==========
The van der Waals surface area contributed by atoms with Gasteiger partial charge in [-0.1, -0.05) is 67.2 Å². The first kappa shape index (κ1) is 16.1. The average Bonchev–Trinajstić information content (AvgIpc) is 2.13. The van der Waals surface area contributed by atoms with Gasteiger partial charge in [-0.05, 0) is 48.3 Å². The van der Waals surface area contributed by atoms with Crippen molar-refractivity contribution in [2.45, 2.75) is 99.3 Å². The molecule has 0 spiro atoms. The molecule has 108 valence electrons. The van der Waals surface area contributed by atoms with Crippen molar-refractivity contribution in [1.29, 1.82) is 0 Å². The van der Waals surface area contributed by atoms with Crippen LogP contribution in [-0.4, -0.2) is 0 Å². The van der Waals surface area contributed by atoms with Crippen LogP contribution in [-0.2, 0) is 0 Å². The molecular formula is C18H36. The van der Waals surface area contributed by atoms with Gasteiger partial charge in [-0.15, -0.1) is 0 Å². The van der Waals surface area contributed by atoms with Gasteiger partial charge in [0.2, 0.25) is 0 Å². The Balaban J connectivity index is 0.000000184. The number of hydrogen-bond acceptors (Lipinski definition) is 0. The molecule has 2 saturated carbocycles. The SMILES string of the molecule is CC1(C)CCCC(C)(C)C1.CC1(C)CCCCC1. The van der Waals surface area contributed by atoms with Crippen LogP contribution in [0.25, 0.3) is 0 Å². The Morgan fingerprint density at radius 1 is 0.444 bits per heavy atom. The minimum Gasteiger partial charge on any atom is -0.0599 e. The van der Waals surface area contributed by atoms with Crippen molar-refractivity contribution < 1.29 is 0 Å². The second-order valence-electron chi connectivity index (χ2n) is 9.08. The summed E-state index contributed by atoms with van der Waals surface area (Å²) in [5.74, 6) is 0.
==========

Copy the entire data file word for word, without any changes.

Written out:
The van der Waals surface area contributed by atoms with Gasteiger partial charge in [-0.1, -0.05) is 67.2 Å². The first kappa shape index (κ1) is 16.1. The average Bonchev–Trinajstić information content (AvgIpc) is 2.13. The van der Waals surface area contributed by atoms with Gasteiger partial charge in [-0.05, 0) is 48.3 Å². The van der Waals surface area contributed by atoms with Crippen molar-refractivity contribution in [2.45, 2.75) is 99.3 Å². The molecule has 0 spiro atoms. The molecule has 108 valence electrons. The van der Waals surface area contributed by atoms with Crippen molar-refractivity contribution in [1.29, 1.82) is 0 Å². The van der Waals surface area contributed by atoms with Crippen LogP contribution in [-0.4, -0.2) is 0 Å². The van der Waals surface area contributed by atoms with Crippen LogP contribution in [-0.2, 0) is 0 Å². The molecular formula is C18H36. The van der Waals surface area contributed by atoms with Gasteiger partial charge in [-0.15, -0.1) is 0 Å². The van der Waals surface area contributed by atoms with Gasteiger partial charge in [0.2, 0.25) is 0 Å². The Balaban J connectivity index is 0.000000184. The number of hydrogen-bond acceptors (Lipinski definition) is 0. The molecule has 2 saturated carbocycles. The SMILES string of the molecule is CC1(C)CCCC(C)(C)C1.CC1(C)CCCCC1. The van der Waals surface area contributed by atoms with Crippen LogP contribution in [0.25, 0.3) is 0 Å². The Morgan fingerprint density at radius 1 is 0.444 bits per heavy atom. The minimum Gasteiger partial charge on any atom is -0.0599 e. The van der Waals surface area contributed by atoms with Crippen molar-refractivity contribution < 1.29 is 0 Å². The second-order valence-electron chi connectivity index (χ2n) is 9.08. The summed E-state index contributed by atoms with van der Waals surface area (Å²) in [5.74, 6) is 0.